July Rates Update

Monthly Commentary

August 14, 2018

After spending nearly all of June stuck in neutral, 10y Treasury yields managed to push 10bps higher to close July at 2.96%, supported by stronger U.S. growth. Despite this sell off in 10y Treasury yields, the yield curve was still flatter overall on the month with the spread between 2y and 10y Treasuries falling 5bps to 28bps. Similarly, U.S. equities continued to grind higher alongside the U.S. dollar, with the latter continuing to exert downward pressure on the EM risk complex.

Chinese Credit Growth

* Adjusted for local government (LG) bond issuance.
Source: Haver analytics, Goldman Sachs Global Investment research

As U.S. risk assets ground higher in July, their Chinese counterparts continued to struggle to find traction amid a sharp slowdown in credit growth and burgeoning U.S. – China trade tensions. While the S&P 500 pushed almost 4% higher in July the Shanghai Composite fell 6% and is now 18% lower for 2018. Interestingly, this has not come amid a growth shock in China as real GDP growth of 6.8% YoY in H1 was comfortably above the state target of 6.5%. Additionally, state GDP is highly scrutinized by the Chinese authorities so above-target growth may not necessary tell the whole story. It may be that recent efforts to slow down credit growth were too successful and are starting to manifest in the real and financial economy. A recent study by Goldman Sachs estimated credit growth in China has decelerated to 11.2% YoY, the biggest drop recorded. In order to combat this slowdown, the PBoC has eased monetary policy both by reducing the 7-day repo rate and by cutting reserve requirements. The authorities have also eased fiscal policy via a loosening of budget constraints for local governments.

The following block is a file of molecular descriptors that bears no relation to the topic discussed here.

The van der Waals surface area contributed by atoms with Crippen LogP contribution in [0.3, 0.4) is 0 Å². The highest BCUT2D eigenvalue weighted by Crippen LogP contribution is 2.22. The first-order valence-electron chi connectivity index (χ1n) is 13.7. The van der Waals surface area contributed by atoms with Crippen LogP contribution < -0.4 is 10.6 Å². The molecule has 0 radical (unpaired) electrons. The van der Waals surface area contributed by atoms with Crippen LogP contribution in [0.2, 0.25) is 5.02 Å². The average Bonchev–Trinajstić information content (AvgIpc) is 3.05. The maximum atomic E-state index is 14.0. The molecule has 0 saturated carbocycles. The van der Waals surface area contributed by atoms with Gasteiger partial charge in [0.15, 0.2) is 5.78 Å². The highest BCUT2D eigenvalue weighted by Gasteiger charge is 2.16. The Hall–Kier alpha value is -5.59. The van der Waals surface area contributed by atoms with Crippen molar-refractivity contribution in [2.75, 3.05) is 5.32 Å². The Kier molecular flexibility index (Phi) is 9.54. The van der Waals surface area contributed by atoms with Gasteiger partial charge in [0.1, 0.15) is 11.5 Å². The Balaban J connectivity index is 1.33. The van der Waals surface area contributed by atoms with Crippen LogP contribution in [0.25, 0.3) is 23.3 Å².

Likely the most important piece of the China economic puzzle for market participants, the CNY has been allowed to depreciate 8% on a trade weighted basis since June. This 8% drop has largely offset the 10% tariffs planned by the U.S. administration, potentially prompting the U.S. government’s recent announcement that it would consider raising tariffs to 25% on $200 billion worth of Chinese exports. If Chinese authorities stand firm and allow for another 15% devaluation against the USD to adjust for the additional tariffs we would likely start to see U.S. inflation readings fall along with commodity prices as rapid U.S. dollar appreciation feeds through into the U.S. economy. Further impacts of CNY devaluation will potentially be seen in other Asian exporter countries like Korea and Japan that will be forced to adjust to a more competitive CNY. This kind of exogenous shock to price levels has given the FOMC cause for pause under past leadership, but it remains to be seen how Chairman Powell will handle any unwanted USD strength.